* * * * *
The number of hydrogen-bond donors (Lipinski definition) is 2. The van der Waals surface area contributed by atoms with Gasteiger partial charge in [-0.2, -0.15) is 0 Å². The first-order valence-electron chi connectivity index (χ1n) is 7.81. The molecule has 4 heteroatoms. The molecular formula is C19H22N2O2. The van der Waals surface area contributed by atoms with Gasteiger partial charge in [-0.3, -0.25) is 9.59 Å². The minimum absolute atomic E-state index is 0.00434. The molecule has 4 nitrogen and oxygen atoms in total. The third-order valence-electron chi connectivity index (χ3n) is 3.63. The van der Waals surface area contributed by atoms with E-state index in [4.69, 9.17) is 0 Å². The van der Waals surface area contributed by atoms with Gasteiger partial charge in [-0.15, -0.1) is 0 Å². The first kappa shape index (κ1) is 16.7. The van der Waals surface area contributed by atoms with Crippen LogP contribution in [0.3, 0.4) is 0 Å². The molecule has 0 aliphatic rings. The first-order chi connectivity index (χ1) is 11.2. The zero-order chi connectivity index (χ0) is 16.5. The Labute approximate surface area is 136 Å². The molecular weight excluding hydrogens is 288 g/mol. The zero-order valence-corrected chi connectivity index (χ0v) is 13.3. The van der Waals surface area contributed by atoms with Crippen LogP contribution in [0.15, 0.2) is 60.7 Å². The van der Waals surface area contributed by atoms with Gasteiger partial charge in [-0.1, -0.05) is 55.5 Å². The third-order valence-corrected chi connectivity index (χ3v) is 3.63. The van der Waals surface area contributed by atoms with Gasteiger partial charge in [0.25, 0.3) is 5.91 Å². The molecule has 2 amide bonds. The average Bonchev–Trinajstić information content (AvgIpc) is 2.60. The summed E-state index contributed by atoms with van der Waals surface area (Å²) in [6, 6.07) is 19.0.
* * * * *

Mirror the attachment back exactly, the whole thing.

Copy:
The number of hydrogen-bond donors (Lipinski definition) is 2. The van der Waals surface area contributed by atoms with Gasteiger partial charge in [-0.2, -0.15) is 0 Å². The first-order valence-electron chi connectivity index (χ1n) is 7.81. The molecule has 4 heteroatoms. The molecular formula is C19H22N2O2. The van der Waals surface area contributed by atoms with Gasteiger partial charge in [-0.3, -0.25) is 9.59 Å². The minimum absolute atomic E-state index is 0.00434. The molecule has 4 nitrogen and oxygen atoms in total. The third-order valence-electron chi connectivity index (χ3n) is 3.63. The van der Waals surface area contributed by atoms with E-state index in [4.69, 9.17) is 0 Å². The van der Waals surface area contributed by atoms with Gasteiger partial charge in [-0.15, -0.1) is 0 Å². The first kappa shape index (κ1) is 16.7. The van der Waals surface area contributed by atoms with Crippen LogP contribution in [0.3, 0.4) is 0 Å². The molecule has 0 aliphatic rings. The first-order chi connectivity index (χ1) is 11.2. The zero-order chi connectivity index (χ0) is 16.5. The Labute approximate surface area is 136 Å². The molecular weight excluding hydrogens is 288 g/mol. The zero-order valence-corrected chi connectivity index (χ0v) is 13.3. The van der Waals surface area contributed by atoms with Crippen LogP contribution in [0.15, 0.2) is 60.7 Å². The van der Waals surface area contributed by atoms with Gasteiger partial charge in [-0.1, -0.05) is 55.5 Å². The third-order valence-corrected chi connectivity index (χ3v) is 3.63. The van der Waals surface area contributed by atoms with Gasteiger partial charge in [0.25, 0.3) is 5.91 Å². The molecule has 2 amide bonds. The average Bonchev–Trinajstić information content (AvgIpc) is 2.60. The summed E-state index contributed by atoms with van der Waals surface area (Å²) in [6, 6.07) is 19.0.